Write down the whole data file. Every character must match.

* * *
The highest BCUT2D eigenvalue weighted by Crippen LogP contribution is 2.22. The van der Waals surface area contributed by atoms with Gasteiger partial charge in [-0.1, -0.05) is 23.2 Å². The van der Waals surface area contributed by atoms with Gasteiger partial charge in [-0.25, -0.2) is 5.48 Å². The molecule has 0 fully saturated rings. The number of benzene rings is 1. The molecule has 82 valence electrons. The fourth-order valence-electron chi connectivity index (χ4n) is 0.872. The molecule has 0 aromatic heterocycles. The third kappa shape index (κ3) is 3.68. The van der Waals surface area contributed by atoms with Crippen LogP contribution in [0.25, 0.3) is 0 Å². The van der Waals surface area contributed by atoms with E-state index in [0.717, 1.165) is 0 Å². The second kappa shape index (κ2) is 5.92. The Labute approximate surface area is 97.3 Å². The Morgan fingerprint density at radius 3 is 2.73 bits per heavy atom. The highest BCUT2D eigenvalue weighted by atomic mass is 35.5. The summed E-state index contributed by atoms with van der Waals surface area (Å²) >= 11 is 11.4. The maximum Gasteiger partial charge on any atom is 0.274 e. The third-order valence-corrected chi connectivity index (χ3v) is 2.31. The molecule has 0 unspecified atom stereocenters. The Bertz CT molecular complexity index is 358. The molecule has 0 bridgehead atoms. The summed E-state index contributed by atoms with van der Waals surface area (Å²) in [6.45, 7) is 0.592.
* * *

The highest BCUT2D eigenvalue weighted by Crippen LogP contribution is 2.22. The van der Waals surface area contributed by atoms with Gasteiger partial charge in [-0.1, -0.05) is 23.2 Å². The van der Waals surface area contributed by atoms with Gasteiger partial charge in [-0.25, -0.2) is 5.48 Å². The molecule has 0 fully saturated rings. The number of benzene rings is 1. The molecule has 82 valence electrons. The fourth-order valence-electron chi connectivity index (χ4n) is 0.872. The molecule has 0 aromatic heterocycles. The third kappa shape index (κ3) is 3.68. The van der Waals surface area contributed by atoms with Crippen LogP contribution in [0.25, 0.3) is 0 Å². The van der Waals surface area contributed by atoms with E-state index in [0.717, 1.165) is 0 Å². The second kappa shape index (κ2) is 5.92. The Labute approximate surface area is 97.3 Å². The Morgan fingerprint density at radius 3 is 2.73 bits per heavy atom. The highest BCUT2D eigenvalue weighted by atomic mass is 35.5. The summed E-state index contributed by atoms with van der Waals surface area (Å²) >= 11 is 11.4. The maximum Gasteiger partial charge on any atom is 0.274 e. The third-order valence-corrected chi connectivity index (χ3v) is 2.31. The molecule has 0 unspecified atom stereocenters. The Bertz CT molecular complexity index is 358. The molecule has 0 bridgehead atoms. The summed E-state index contributed by atoms with van der Waals surface area (Å²) in [6.45, 7) is 0.592.